In two further blows in the last days of the race, far-right leader Marine Le Pen, who won 17.9 percent in the first round, and centrist Francois Bayrou, who polled 9.1 percent, refused to endorse the conservative president.

Le Pen, who campaigned on a platform of leaving the euro and restoring trade barriers, vowed to lead "a real opposition that is ideologically distinct", predicting that Sarkozy's UMP party would implode.

The election comes at a crucial time for the euro zone as France, Europe's No. 2 economy, is a vital partner for Berlin.

Hollande, 57, joins a minority of left-wingers in government in Europe and has vowed to renegotiate a budget discipline treaty signed by 25 EU leaders in March, to add growth measures. Berlin has made the pact a pre-condition of aid for struggling states.

Hollande plans to visit Merkel in Berlin within days of the election to discuss his ideas and planned to speak to her by telephone on Sunday evening, said Jean-Marc Ayrault, tipped as a likely Socialist prime minister.

Merkel herself spent an uncomfortable evening as her centre-right ChristianDemocrats looked likely to lose further local power after a state election in Schleswig-Holstein, continuing a pattern that may erode her chances of a third term next year.

While financial markets are warming to Hollande's growth agenda, given growing support elsewhere in Europe, analysts say he would need to reassure investors quickly about his economic plans as fears resurface over the euro zone's debt woes.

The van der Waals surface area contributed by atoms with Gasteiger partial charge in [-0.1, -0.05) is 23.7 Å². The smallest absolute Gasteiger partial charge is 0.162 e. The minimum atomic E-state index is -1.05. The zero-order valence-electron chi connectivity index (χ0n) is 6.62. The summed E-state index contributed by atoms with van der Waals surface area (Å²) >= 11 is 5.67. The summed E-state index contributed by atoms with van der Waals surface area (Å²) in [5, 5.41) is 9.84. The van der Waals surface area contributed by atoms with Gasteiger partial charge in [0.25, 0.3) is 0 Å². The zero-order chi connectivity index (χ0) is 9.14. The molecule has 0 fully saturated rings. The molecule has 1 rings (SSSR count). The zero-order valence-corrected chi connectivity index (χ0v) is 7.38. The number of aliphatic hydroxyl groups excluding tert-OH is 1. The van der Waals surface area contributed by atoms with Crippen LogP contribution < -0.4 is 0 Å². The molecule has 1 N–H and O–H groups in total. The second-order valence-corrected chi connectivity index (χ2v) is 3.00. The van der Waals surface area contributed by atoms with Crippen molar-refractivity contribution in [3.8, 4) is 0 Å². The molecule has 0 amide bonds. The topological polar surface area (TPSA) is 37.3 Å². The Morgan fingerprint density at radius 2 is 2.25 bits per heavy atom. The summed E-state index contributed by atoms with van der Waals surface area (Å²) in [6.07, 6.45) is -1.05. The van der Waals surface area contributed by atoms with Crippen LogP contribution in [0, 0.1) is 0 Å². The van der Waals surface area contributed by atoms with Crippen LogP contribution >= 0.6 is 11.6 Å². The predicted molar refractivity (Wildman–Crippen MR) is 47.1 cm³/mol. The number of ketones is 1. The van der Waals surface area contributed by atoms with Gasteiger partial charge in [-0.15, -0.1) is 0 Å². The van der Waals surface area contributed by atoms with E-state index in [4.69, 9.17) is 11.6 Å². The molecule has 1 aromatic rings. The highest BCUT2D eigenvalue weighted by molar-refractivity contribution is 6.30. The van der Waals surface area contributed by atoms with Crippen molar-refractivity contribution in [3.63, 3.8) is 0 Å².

France is grappling with feeble growth and unemployment at its highest since 1999, a gaping trade deficit and high state spending that is straining public finances and was a factor inStandard & Poor's downgrading its triple-A credit rating.

French 10-year bond yields fell to 2.87 percent on Friday, a level not seen since early October. Yet French debt could remain vulnerable to selling pressure, as markets and credit rating agencies wait to be convinced of his fiscal credentials.

Economists want Hollande to trim over-optimistic growth forecasts and impose spending cuts, but political analysts say this could be difficult with left-wing voters hoping he will raise the minimum wage and reverse a recent sales-tax rise.

Little known outside France, Hollande will soon have his diplomatic skills tested at a ChicagoNATO summit in late May and a Group of 20 summit in Mexico in late June. The former Socialist Party chief has never held a ministerial post.

(Additional reporting by John Irish, Elizabeth Pineau, Morad Azzouz and Heleen van Geest in Tulle, Ingrid Melander in Athens and Geert De Clercq; Writing by Daniel Flynn and Catherine Bremer; Editing byPaul Taylor and Alastair Macdonald)